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Touchstone Video

Starring Tenzin Thuthob Tsarong

Written by Melissa Mathison
Directed by Martin Scorsese

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Martin Scorsese built his career on explosively violent films, simmering with frustration, guilt, and rage. Religion has often played a heavy part in these stories, either as a volatile surface conflict or an unspoken driving force. In even his most sedate films, Scorsese nervously probes his characters until they break down and succumb to baser instincts. That is why Kundun, Scorsese's film about the 14th Dalai Lama of Tibet, is such an odd picture for the filmmaker.

Kundun starts in 1937, four years after the death of the 13th Dalai Lama, as Buddhist monks locate his reincarnated spirit in a Tibetan toddler born on the Chinese border. The difficult child is self-confident to the point of brattiness, but he is able to recognize items he owned in his past life. Two years later, at the age of six, he is taken to the capital of Lhasa and paraded as the reborn spiritual leader, Kundun, "the compassionate one." Even though still a child, he assumes this role naturally and gracefully.

It is as a teenager that Kundun (Tenzin Thuthob Tsarong) confronts the conflict that will come to define his life: he is also the political leader of Tibet, and has inherited a long-running conflict with the Chinese, who, now under the communist leadership of Mao Tse Tsung (Robert Lin), plan to incorporate Tibet into the People's Republic. At first, Kundun abdicates responsibility due to his youth. Under pressure, however, he assumes control, insisting on non-violent resistance to the Chinese. Like true bastards, the Chinese take advantage of this pacifist resistance, and advance on Lhasa with brutal disregard. In his meetings with Kundun, smarmy Mao insists the invasion is for Tibet's own good.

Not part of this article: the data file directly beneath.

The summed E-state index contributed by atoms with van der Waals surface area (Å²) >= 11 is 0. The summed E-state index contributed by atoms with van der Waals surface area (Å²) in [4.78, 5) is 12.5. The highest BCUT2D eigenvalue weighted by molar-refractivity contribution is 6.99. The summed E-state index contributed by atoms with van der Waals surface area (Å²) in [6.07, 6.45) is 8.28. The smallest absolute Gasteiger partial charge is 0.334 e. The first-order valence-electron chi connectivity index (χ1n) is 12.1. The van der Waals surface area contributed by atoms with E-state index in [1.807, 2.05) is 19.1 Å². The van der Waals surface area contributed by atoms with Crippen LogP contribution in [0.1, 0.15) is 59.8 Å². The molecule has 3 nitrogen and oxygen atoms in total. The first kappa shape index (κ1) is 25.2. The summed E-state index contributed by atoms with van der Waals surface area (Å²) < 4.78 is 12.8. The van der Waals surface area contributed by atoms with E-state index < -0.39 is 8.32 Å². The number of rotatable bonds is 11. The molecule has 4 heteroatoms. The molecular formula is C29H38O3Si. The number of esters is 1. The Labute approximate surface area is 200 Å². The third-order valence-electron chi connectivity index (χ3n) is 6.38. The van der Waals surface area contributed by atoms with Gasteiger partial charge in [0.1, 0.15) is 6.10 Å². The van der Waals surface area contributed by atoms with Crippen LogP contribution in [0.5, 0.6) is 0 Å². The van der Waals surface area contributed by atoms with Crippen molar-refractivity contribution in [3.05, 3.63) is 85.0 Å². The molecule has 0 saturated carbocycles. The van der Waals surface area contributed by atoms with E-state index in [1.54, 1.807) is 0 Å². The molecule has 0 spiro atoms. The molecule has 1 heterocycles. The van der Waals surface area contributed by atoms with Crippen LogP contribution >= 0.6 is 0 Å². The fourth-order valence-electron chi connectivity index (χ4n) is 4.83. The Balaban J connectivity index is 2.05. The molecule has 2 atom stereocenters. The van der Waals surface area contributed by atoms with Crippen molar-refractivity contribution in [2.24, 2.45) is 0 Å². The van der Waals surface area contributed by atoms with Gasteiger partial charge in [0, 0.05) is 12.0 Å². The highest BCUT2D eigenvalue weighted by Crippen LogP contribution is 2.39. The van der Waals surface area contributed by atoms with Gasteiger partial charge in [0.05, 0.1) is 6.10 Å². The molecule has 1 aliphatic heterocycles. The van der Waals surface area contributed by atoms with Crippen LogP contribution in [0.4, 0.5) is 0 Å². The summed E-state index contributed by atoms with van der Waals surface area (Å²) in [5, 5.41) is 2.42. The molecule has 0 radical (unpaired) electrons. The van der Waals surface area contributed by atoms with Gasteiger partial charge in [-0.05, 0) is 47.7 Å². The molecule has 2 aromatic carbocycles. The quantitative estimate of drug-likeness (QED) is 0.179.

Kundun is urged by his monks to flee the country before his is killed, but he stays with his people until he has no other options. Thus the movie ends as Kundun escapes to India and his life in exile — he still hasn't returned to his homeland — begins.

Kundun is a beautiful movie, with its grand scenery captured by cinematographer Roger Deakins like a National Geographic photo spread (it was filmed in Morocco, the United States, and Canada), but it lacks the urgency and invention normally infused in Scorsese's vision. Scorsese — like screenwriter Melissa Matthison (Mrs. Harrison Ford) — approaches the subject like an interested outsider, but in doing so removes the audience through his own lack of involvement. While most movies set in foreign cultures use an outsider character as a tool to facilitate the audience's introduction to, and gradual affection for, another people, Scorsese avoids this rather useful cliché. Left with only a main character whose actions and reactions are most subdued, this potentially powerful story feels only educational and minimally moving.

Religious figures in general make for poor movie subjects, as any faithful telling of their stories is anchored by a static, faultless central character who is of little dramatic interest. With The Last Temptation of Christ, Scorsese leapt this pitfall with a fictional consideration of a Jesus rife with human doubts and conflicts. Of course, nearly a priest himself, Scorsese also energized Last Temptation with a passionate dose of his own questions and doubts. Kundun lacks that personal commitment. Although this Dalai Lama is prey to some interesting conflicts, he handles them too stoically, only sharing his feelings in brief, yet powerful dreams.

So it comes to pass that what might have a been a great movie is merely good — and that's unfortunate.

Presented in 2.35:1 widescreen and Dolby Digital 5.1. Music by Philip Glass. Trailer, snap case.

— Gregory P. Dorr

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